We checked into an apartment here for two nights. It was in a good situation overlooking the yacht harbour. We spent the next day exploring the ancient naval town. We saw the fine replica of the Hermione, La Fayette’s French fighting ship, just back from a transatlantic voyage. There are also dry docks straight out of Les Mis and a rope making building which looks as long as Rope Street in Bridport. Altogether a very nice stay.

Day 14, 11 September 2015
Rochefort to La Rochelle

We made an essential detour in almost exactly the wrong direction to Le Pont Transbordeur, the transporter bridge. This is essential viewing for us. These beautiful structures were designed to enable river crossings and also the passage of fully rigged ships. They have two slender towers like electricity pylons with a platform joining the tops of the towers. From this is suspended a short platform like a ferry which carries people and vehicles across the river at ground level.

There are only eight transporter bridges in the world and we have now seen three. The other two are in Newport, South Wales and Bilbao in Spain. There are two in Germany and two more in the UK at Middlesbrough and Warrington. There is also one in Buenos Aires which we may never see.

To get to the bridge we followed the river and once we had cycled by the dockyard we were in the countryside. To get back on track we cycled through the old working town which we always enjoy. With rather dubious signing the route took us to the outskirts of town.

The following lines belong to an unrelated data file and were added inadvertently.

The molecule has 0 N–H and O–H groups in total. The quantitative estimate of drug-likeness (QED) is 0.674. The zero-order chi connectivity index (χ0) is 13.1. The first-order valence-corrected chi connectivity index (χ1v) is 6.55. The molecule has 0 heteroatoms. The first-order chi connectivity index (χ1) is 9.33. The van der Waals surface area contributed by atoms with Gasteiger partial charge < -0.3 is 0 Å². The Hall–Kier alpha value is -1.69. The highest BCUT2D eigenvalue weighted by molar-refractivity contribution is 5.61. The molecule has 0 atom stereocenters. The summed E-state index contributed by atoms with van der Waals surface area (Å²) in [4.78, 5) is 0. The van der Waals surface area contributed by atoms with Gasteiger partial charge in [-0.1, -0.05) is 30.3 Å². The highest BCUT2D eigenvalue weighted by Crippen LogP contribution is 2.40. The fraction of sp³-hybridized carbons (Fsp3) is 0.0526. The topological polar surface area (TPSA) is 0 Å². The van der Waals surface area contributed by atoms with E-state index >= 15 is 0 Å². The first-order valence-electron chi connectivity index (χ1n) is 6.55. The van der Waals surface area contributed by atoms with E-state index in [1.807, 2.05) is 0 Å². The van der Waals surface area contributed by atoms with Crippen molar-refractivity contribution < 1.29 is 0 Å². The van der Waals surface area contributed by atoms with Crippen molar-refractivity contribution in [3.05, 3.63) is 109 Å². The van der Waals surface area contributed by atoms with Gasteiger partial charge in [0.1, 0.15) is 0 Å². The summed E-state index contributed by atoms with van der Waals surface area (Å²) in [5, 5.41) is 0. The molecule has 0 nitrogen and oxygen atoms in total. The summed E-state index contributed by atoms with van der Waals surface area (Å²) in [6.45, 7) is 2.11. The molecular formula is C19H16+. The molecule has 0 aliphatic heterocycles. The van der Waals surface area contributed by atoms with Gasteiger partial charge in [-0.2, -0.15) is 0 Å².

For quite a while we followed cycle tracks beside but fortunately separate from the La Rochelle motorway. It was safe but boring and noisy.

The final third of the route was beside the sea. The route was lovely but its implementation is in every respect rubbish. We had our picnic sitting on the prom beside a beautiful sandy beach which we shared with three or four people, gulls and oyster catchers. The management still finds it hard to understand that the summer season is over here but he is very pleased.

It is a shame that they couldn’t have spent a tiny fraction of this money on the heavily used cycle route. Some idiot had put up awkwardly spaced barriers which make it impossible for trikes and trailers. Due to his incompetence and lack of patience the management hit one. The stoker caught her hand and hurt it. A pannier fell off and the mudguard jammed on the wheel.

The air was blue and the management yet again considered carrying a portable angle grinder. We suppose it would do more good to train the engineers properly.

We booked into our bijou apartment in the university area and near the yacht harbour. Rain is forecast and we are well up to schedule so we are staying three nights. More on our stay in La Rochelle in next week’s diary.